The advent of Wi-Fi enabled cars marks a new technology disruption – one that will kill radio as we know it. But it opens a world of possibilities for On Demand Audio.

What is On-Demand Audio?

On Demand Audio lets you listen to what you want when you want. Streaming music and radio services exist in abundance. Here is a small sample:

Pandora iHeart Radio iTunes Radio Rhapsody Spotify Google Play all Access Slacker Radio.com TuneIn Radio Last.fm Rdio Songza Stitcher iTunes Podcasts

What is the potential of On-Demand Audio?

The short answer – it’s huge. And when you combine it with the Driverless Car it’s mind boggling.

Driverless Cars will offer big entertainment opportunities since the Driver’s attention will no longer be required.

Some Driver’s will want to watch video but many will want to listen to audio since staring at a screen in a moving car can be a nausea inducing experience.

GeoData and Customization

What’s is exciting about On Demand Audio is the ability to combine it with new technologies like geodata. Some visionary companies like Rivet News Radio have already spotted the possibilities.

The Rivet Radio App can be integrated with car entertainment systems directly or in conjunction with a Smartphone. It uses geodata and user preferences to provide customized, targeted radio news.

According to a recent article in Tech.co, “if you live in San Diego, you will get news relevant to San Diego, specifically the neighbourhoods, you”re driving through instead of hearing what’s happening in Duluth, Minnesota.’

Niche Audio Content

The ability for users to get highly customized content will create an appetite for audio content that addresses specific interests. This is a perfect market for podcasts since they have always provided niche audio content.

A recent podcast, called Serial , focused on the investigation of a murder in Baltimore in 1999. Over 12 episodes it explored the question of whether high school student Adnan Syed, the man convicted of the murder of his girlfriend and classmate, Hae Min Lee, actually did it.

To those of us who listened to Serial , a production of This American Life, it was an addictive experience. And the market agreed. According to Apple it was the fastest podcast to reach 5 million downloads and streams in iTunes history.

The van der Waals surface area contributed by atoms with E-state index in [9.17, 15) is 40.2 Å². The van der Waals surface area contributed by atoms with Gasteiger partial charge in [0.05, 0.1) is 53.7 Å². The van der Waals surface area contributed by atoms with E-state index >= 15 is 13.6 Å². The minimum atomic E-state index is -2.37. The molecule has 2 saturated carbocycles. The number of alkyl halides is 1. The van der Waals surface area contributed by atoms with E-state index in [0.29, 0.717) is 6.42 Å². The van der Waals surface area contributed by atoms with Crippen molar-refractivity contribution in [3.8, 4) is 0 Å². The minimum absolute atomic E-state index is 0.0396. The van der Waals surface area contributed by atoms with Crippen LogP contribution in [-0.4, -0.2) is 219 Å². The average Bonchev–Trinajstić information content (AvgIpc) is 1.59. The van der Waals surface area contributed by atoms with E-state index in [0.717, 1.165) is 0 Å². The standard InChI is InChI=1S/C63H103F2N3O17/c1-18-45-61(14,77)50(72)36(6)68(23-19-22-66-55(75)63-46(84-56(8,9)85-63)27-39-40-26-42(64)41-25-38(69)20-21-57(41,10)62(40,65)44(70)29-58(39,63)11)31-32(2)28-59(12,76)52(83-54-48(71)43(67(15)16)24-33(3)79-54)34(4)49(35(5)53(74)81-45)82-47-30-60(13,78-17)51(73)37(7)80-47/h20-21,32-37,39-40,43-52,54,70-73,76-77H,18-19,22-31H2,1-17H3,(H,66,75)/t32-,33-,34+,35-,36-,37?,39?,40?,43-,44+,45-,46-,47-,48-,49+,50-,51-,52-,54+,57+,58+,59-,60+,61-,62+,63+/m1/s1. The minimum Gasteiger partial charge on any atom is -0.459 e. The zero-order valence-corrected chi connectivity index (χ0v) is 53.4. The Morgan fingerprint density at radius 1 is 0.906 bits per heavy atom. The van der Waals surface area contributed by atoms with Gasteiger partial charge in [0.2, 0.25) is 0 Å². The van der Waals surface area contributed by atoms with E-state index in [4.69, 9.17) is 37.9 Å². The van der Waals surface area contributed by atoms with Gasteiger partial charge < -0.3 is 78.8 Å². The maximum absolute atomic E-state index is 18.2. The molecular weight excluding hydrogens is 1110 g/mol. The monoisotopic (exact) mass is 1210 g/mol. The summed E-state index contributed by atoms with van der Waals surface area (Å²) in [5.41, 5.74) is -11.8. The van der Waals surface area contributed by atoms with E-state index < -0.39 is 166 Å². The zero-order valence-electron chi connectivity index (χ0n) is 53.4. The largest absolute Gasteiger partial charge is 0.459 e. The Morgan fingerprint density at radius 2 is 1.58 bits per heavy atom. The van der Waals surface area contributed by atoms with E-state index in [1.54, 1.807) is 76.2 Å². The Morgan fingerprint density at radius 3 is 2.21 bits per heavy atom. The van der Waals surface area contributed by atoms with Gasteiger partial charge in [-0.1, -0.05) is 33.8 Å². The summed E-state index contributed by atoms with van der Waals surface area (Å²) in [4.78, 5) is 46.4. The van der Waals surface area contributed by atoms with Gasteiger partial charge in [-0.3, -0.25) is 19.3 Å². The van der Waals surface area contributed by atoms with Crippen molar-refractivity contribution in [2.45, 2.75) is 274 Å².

Market Growth for Podcasts

RawVoice, which tracks 20,000 shows, said the number of unique monthly podcast listeners has tripled to 75 million from 25 million five years ago.

Edison Research found that 15% of Americans aged 12+ had listened to a podcast in the last month.

Clearly, this is a market with huge potential for growth.

The Economics of Podcasts

Podcasts are a boon for advertisers. Since people listen to them while they are doing other things they are less likely to skip the ads. For instance, I listen while I do my morning run so I am not going to stop my run to fiddle with my phone in order to skip an ad. And if I did there is no easy way to skip ahead to the end of the ad.

According to Andrew Sachs, CEO of Midroll Media, an ad sales network, “Podcast listeners also tend to trust and like the host so the ads sound more like a friend’s recommendation”. Internal Midroll surveys of 300,000 listeners found that 63% of people bought something a host had advertised on his show.

Not only is there a high engagement level with ads but there is the ability to highly target ads because very granular demographic data is available. And conversions can be easily tracked by sending listeners to a custom download page to take advantage of an advertiser’s offer. Facebook has already demonstrated the enormous success of this business model.

A highly successful podcast can easily support itself through ad revenue and spin offs such as merchandise or events.

The Challenge for Podcasters

While there is a phenomenal opportunity for podcasters there are huge challenges. As more and more podcasts become available it will be hard to get an audience.

Podcasters who do not have large organizations behind them will have to do their own promotion and distribution through channels like iTunes, Stitcher, SoundCloud, LibSyn or Blubrry.

Getting your podcast noticed is hard work. According to statistics released by Apple in 2013 there were 250,000 podcasts in 100 languages in the iTunes store.

That’s an old statistic and does not account for podcasts available through other services.

That is why you often hear podcast hosts asking listeners to rate and review their podcasts on various podcast services like iTunes or Stitcher. Hosts who already have a platform will be at a significant advantage.

As we covered in a previous post, the ability to Bring Your Own Audience is becoming increasingly important to success in the online world.

My Predictions

I believe that the Podcast market is about to explode. The technology disruption of On Demand Audio coupled with the powerful advertising model make the time ripe for Podcasts.

As an avid podcast listener, I am incredibly excited to see what innovative podcasts will come onto the scene.

If you haven’t already done so, I encourage you to explore the world of podcasts. You can find a list of a few of my favorite podcasts and some podcast resources here.

Do you share my optimism for Podcasts? What are your Favorite Podcasts? Leave me a comment.